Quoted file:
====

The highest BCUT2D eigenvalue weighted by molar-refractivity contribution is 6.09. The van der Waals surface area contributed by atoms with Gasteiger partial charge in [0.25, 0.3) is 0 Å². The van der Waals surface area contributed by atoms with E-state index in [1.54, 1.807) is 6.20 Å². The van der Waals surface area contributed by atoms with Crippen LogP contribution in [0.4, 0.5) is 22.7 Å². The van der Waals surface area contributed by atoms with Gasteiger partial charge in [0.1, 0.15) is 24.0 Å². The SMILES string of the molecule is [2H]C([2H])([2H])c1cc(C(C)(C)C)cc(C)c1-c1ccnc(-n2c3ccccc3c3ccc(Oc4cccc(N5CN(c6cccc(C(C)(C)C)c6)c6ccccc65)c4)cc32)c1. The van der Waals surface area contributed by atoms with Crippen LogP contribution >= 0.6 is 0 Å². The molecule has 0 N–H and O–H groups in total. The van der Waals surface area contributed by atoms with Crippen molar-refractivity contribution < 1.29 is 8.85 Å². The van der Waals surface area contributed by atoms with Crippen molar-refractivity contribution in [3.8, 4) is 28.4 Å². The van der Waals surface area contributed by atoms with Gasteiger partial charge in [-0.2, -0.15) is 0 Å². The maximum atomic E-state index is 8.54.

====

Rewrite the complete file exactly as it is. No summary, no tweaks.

The highest BCUT2D eigenvalue weighted by molar-refractivity contribution is 6.09. The van der Waals surface area contributed by atoms with Gasteiger partial charge in [0.25, 0.3) is 0 Å². The van der Waals surface area contributed by atoms with E-state index in [1.54, 1.807) is 6.20 Å². The van der Waals surface area contributed by atoms with Crippen LogP contribution in [0.4, 0.5) is 22.7 Å². The van der Waals surface area contributed by atoms with Gasteiger partial charge in [0.1, 0.15) is 24.0 Å². The SMILES string of the molecule is [2H]C([2H])([2H])c1cc(C(C)(C)C)cc(C)c1-c1ccnc(-n2c3ccccc3c3ccc(Oc4cccc(N5CN(c6cccc(C(C)(C)C)c6)c6ccccc65)c4)cc32)c1. The van der Waals surface area contributed by atoms with Crippen LogP contribution >= 0.6 is 0 Å². The molecule has 0 N–H and O–H groups in total. The van der Waals surface area contributed by atoms with Crippen molar-refractivity contribution < 1.29 is 8.85 Å². The van der Waals surface area contributed by atoms with Crippen molar-refractivity contribution in [3.8, 4) is 28.4 Å². The van der Waals surface area contributed by atoms with Gasteiger partial charge in [-0.2, -0.15) is 0 Å². The maximum atomic E-state index is 8.54.